The Putney Debates 2017 were held on 2-3 February 2017 at St Mary's Church, Putney, to address the UK's constitutional future in the wake of the vote to leave the European Union.
Session IV: Preserving the Liberal Constitution, chaired by Baroness Onora O’Neill, considers the constitutional implications of Brexit and the need for a written Constitution for the UK.
Session II: Changing and Strengthening the Role of the People, chaired by Professor Paul Craig, examines direct democracy, referendums, and the role of social media in strengthening the voice of the people.
In this lecture, Professor Mark Knights will assess recent e-petitions on President Trump's state visit and Brexit, and question Justice Secretary's assertion that there is a "settled will of the people", in his examination of the device of petitioning from its origins up to the present day.
With two weeks to go to our restaging of the historic Putney Debates, we are pleased to announce the full line-up and programme details.
Professor Denis Galligan of the University of Oxford Law Faculty challenged some widely held myths at play in the ongoing constitutional crisis triggered by Brexit in his lecture at Wolfson College last week.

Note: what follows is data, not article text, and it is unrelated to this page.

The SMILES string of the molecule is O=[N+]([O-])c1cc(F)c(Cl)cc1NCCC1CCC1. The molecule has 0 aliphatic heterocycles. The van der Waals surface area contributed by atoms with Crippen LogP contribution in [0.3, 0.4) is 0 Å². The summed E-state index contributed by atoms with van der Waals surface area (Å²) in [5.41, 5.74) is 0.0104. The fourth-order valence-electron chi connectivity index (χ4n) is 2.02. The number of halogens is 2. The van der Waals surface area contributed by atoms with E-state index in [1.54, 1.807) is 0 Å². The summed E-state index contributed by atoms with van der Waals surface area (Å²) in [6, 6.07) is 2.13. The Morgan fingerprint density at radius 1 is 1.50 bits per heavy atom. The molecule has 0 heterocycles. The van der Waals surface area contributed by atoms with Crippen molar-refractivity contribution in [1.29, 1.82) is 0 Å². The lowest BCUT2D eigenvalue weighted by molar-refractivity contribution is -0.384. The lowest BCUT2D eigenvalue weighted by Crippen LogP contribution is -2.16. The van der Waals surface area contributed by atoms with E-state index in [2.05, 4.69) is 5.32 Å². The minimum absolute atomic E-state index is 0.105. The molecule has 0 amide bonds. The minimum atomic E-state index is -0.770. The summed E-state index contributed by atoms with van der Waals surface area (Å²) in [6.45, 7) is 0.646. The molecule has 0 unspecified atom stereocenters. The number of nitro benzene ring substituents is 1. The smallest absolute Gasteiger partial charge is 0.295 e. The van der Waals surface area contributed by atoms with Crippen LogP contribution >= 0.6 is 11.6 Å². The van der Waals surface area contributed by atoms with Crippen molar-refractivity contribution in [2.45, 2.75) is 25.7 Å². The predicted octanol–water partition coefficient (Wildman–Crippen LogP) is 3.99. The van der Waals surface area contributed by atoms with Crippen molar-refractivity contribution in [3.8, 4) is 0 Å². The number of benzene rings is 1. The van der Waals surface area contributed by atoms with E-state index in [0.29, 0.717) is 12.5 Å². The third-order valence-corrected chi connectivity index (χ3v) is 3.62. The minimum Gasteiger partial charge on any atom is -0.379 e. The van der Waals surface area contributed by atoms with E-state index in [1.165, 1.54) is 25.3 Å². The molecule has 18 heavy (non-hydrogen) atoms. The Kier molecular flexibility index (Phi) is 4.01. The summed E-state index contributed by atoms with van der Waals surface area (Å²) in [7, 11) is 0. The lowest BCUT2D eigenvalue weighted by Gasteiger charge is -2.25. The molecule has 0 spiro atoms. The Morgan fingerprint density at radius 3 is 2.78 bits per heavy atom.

Can the US Constitution survive the shocks inflicted on it by Trump's challenging the validity of the election result, his threats to have Hillary Clinton imprisoned, and the possible involvement of Putin's Russia in disrupting the electoral campaign?
Professor Paul Craig of the Oxford Faculty of Law discusses the constitutional implications for the European Union, and asks what measures it can take to prevent the further break up of the Union in the wake of Brexit.
As Turkey recovers from the Istanbul bombings in December 2016 that have been attributed to Kurdish separatists, Professor Bill Kissane from LSE discusses the increasingly perilous constitutional and political situation in Turkey.
Professor Kissane examines the reasons behind the failed attempts at constitution-building by consensus in Turkey, the rise of President Erdogan's increasingly authoritarian regime in the wake of the military coup attempt earlier this year, and the consequences in terms of renewed conflict with separatist Kurds.